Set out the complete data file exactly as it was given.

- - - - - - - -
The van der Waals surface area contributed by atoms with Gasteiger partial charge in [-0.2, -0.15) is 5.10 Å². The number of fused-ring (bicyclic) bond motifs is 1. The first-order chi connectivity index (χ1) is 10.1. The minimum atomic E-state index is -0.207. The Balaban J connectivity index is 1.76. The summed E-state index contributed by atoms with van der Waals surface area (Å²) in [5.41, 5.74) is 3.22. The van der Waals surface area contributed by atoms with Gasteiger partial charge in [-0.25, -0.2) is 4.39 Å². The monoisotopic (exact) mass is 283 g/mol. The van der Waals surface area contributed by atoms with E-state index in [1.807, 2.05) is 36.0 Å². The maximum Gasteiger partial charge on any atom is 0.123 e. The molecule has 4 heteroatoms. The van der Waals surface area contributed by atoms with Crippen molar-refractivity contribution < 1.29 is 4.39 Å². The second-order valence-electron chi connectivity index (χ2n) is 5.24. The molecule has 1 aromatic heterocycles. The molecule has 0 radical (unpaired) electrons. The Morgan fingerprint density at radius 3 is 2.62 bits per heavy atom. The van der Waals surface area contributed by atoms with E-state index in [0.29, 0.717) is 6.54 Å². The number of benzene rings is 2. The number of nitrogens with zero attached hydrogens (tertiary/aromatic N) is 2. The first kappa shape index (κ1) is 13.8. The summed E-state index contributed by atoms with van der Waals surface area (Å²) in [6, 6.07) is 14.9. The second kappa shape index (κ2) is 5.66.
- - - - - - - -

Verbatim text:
The van der Waals surface area contributed by atoms with Gasteiger partial charge in [-0.2, -0.15) is 5.10 Å². The number of fused-ring (bicyclic) bond motifs is 1. The first-order chi connectivity index (χ1) is 10.1. The minimum atomic E-state index is -0.207. The Balaban J connectivity index is 1.76. The summed E-state index contributed by atoms with van der Waals surface area (Å²) in [5.41, 5.74) is 3.22. The van der Waals surface area contributed by atoms with Gasteiger partial charge in [-0.25, -0.2) is 4.39 Å². The monoisotopic (exact) mass is 283 g/mol. The van der Waals surface area contributed by atoms with E-state index in [1.807, 2.05) is 36.0 Å². The maximum Gasteiger partial charge on any atom is 0.123 e. The molecule has 4 heteroatoms. The van der Waals surface area contributed by atoms with Crippen molar-refractivity contribution < 1.29 is 4.39 Å². The second-order valence-electron chi connectivity index (χ2n) is 5.24. The molecule has 1 aromatic heterocycles. The molecule has 0 radical (unpaired) electrons. The Morgan fingerprint density at radius 3 is 2.62 bits per heavy atom. The van der Waals surface area contributed by atoms with E-state index in [0.29, 0.717) is 6.54 Å². The number of benzene rings is 2. The number of nitrogens with zero attached hydrogens (tertiary/aromatic N) is 2. The first kappa shape index (κ1) is 13.8. The summed E-state index contributed by atoms with van der Waals surface area (Å²) in [6, 6.07) is 14.9. The second kappa shape index (κ2) is 5.66.